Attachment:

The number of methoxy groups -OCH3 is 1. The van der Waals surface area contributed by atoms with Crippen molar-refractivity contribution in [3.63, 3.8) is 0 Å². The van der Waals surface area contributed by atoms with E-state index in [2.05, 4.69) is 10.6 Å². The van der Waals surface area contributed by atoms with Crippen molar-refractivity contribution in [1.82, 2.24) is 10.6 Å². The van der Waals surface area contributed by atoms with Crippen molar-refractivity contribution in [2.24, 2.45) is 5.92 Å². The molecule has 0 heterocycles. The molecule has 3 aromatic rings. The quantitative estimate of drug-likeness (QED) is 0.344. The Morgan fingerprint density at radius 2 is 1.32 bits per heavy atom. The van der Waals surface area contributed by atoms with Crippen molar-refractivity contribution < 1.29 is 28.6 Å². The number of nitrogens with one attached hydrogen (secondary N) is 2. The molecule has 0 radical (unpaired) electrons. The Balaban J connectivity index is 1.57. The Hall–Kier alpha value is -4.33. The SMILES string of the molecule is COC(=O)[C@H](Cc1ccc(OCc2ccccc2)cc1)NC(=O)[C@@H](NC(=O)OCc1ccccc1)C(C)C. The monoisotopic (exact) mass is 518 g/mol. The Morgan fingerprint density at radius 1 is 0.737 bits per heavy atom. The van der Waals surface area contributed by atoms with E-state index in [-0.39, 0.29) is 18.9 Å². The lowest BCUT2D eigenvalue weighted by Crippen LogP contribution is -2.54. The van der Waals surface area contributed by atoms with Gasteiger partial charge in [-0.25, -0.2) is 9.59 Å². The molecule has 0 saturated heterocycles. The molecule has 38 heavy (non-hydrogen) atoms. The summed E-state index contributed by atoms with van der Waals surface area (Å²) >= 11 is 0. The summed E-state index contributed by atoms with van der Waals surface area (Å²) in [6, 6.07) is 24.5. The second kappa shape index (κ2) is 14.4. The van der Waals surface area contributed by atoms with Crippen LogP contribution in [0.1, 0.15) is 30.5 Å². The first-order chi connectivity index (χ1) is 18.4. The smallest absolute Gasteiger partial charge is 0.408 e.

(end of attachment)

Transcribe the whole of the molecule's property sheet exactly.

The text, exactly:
The number of methoxy groups -OCH3 is 1. The van der Waals surface area contributed by atoms with Crippen molar-refractivity contribution in [3.63, 3.8) is 0 Å². The van der Waals surface area contributed by atoms with E-state index in [2.05, 4.69) is 10.6 Å². The van der Waals surface area contributed by atoms with Crippen molar-refractivity contribution in [1.82, 2.24) is 10.6 Å². The van der Waals surface area contributed by atoms with Crippen molar-refractivity contribution in [2.24, 2.45) is 5.92 Å². The molecule has 0 heterocycles. The molecule has 3 aromatic rings. The quantitative estimate of drug-likeness (QED) is 0.344. The Morgan fingerprint density at radius 2 is 1.32 bits per heavy atom. The van der Waals surface area contributed by atoms with Crippen molar-refractivity contribution < 1.29 is 28.6 Å². The number of nitrogens with one attached hydrogen (secondary N) is 2. The molecule has 0 radical (unpaired) electrons. The Balaban J connectivity index is 1.57. The Hall–Kier alpha value is -4.33. The SMILES string of the molecule is COC(=O)[C@H](Cc1ccc(OCc2ccccc2)cc1)NC(=O)[C@@H](NC(=O)OCc1ccccc1)C(C)C. The monoisotopic (exact) mass is 518 g/mol. The Morgan fingerprint density at radius 1 is 0.737 bits per heavy atom. The van der Waals surface area contributed by atoms with E-state index in [-0.39, 0.29) is 18.9 Å². The lowest BCUT2D eigenvalue weighted by Crippen LogP contribution is -2.54. The van der Waals surface area contributed by atoms with Gasteiger partial charge in [-0.25, -0.2) is 9.59 Å². The molecule has 0 saturated heterocycles. The molecule has 38 heavy (non-hydrogen) atoms. The summed E-state index contributed by atoms with van der Waals surface area (Å²) >= 11 is 0. The summed E-state index contributed by atoms with van der Waals surface area (Å²) in [6, 6.07) is 24.5. The second kappa shape index (κ2) is 14.4. The van der Waals surface area contributed by atoms with Crippen LogP contribution in [0.1, 0.15) is 30.5 Å². The first-order chi connectivity index (χ1) is 18.4. The smallest absolute Gasteiger partial charge is 0.408 e.